The HMS Campbeltown will always be known for its role in the St. Nazaire raid of 28 March 1942. Loaded with twenty-four depth charges containing four tons of high explosives, it crashed the huge Normandie dock in the early morning hours after a spectacular run-in up the Loire River under withering German fire. Later that morning the Campbeltown exploded, rendering the dock unusable, and taking with it over 300 Germans who had unfortunately climbed aboard to examine the vessel or were inspecting the dock. It was a major strategic success for British arms since the Normandie dock was the only Axis-held facility on the Atlantic coast capable of holding the battleship Tirpitz. The raid, which included commando actions against other port facilities, cost the British, in addition to the Campbeltown, numerous small vessels, almost 250 killed and missing, and over 100 POWs. Five Victoria Crosses were awarded after the raid, including the captain of the Campbeltown, Lieutenant-Commander S. H. Beattie.
The Campbeltown began its service in 1919 as the USS Buchanan (DD131) and enjoyed a rather uneventful interwar career, the vessel actually being out of commission for three years during the 1930s. The Buchananís war service began after being handed over to the Royal Navy on 3 September 1940 as one of fifty old "flush deck" destroyers offered in exchange for base privileges in Newfoundland and the West Indies. Arriving in Belfast on 26 September, it was renamed the HMS Campbeltown (all fifty destroyers were given names of towns common to both Great Britain and the U.S.) and spent the next year and a half in grueling convoy escort duty. Interestingly, it was temporarily allocated to the Dutch navy and crewed for a short time by Polish sailors before being returned to Royal Navy service in September 1941. When the decision was made to attack St. Nazaire, an expendable vessel was needed to ram the docks and the Campbeltown was selected for the operation.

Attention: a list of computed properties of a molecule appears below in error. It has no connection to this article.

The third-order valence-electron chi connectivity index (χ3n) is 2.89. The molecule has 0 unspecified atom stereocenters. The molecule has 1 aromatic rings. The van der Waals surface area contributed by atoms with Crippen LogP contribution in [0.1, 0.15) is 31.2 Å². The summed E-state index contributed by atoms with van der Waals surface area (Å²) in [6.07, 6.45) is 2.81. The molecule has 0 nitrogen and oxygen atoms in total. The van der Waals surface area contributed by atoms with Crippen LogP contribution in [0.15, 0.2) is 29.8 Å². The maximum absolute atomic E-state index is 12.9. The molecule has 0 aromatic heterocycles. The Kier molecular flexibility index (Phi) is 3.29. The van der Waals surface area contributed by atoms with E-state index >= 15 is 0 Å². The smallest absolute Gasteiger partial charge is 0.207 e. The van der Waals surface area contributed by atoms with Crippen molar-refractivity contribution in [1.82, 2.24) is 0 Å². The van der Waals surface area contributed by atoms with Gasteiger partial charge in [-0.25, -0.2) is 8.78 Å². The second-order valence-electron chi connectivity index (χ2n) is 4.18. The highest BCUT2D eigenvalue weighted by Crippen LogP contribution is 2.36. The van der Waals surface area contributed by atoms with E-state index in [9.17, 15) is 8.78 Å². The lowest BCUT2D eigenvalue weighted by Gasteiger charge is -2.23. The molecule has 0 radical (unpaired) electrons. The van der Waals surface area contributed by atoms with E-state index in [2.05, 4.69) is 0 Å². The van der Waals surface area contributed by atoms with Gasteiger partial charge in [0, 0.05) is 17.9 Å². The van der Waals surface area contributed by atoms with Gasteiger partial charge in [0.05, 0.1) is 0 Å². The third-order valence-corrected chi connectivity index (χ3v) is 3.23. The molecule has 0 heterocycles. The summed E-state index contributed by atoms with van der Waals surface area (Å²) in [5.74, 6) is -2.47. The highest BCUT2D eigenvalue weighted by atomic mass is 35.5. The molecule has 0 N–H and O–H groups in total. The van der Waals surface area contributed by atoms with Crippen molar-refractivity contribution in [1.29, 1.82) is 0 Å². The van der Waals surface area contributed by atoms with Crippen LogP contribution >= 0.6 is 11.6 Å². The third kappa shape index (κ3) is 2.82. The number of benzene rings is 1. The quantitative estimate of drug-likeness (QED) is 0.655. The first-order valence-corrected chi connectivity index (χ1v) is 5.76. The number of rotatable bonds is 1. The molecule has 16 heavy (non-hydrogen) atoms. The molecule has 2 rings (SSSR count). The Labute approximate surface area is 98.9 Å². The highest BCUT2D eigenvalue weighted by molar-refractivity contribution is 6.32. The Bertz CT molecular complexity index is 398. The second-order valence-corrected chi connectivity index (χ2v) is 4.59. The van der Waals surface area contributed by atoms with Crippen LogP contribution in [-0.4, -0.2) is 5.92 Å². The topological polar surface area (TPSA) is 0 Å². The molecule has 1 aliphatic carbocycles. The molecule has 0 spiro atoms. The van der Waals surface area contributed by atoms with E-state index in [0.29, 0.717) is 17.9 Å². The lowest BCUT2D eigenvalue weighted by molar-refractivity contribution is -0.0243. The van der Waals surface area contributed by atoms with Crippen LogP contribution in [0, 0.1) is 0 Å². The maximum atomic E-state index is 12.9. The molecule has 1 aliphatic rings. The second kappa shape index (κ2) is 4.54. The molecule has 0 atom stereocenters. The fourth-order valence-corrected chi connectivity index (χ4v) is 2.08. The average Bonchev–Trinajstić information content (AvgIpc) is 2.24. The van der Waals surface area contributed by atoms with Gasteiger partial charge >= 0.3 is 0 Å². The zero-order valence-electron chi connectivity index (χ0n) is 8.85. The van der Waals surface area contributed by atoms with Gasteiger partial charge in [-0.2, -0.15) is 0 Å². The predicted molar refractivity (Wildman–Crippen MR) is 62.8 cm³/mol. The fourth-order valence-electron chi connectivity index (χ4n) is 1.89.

It was quickly fitted out for the raid at Devonport during the first half of March. Its was re-equipped with a single 12lb deck gun and 8 20mm Oerlikons. Extensive armored plating and shielding were added to protect the bridge area and the Commando passengers who were to carry out further operations once the vessel rammed the dock. By mid-March the Campbeltown had taken on a totally new look. Most noticeable were the loss of the two aft stacks and the modification of the foremast stacks to resemble a Mowe-class German torpedo boat.
The explosion, in addition to severely damaging the dock facility, disintegrated the forward half of the vessel although reconnaissance photos from ten months later show the stern half of the vessel still resting within the damaged Normandie dock.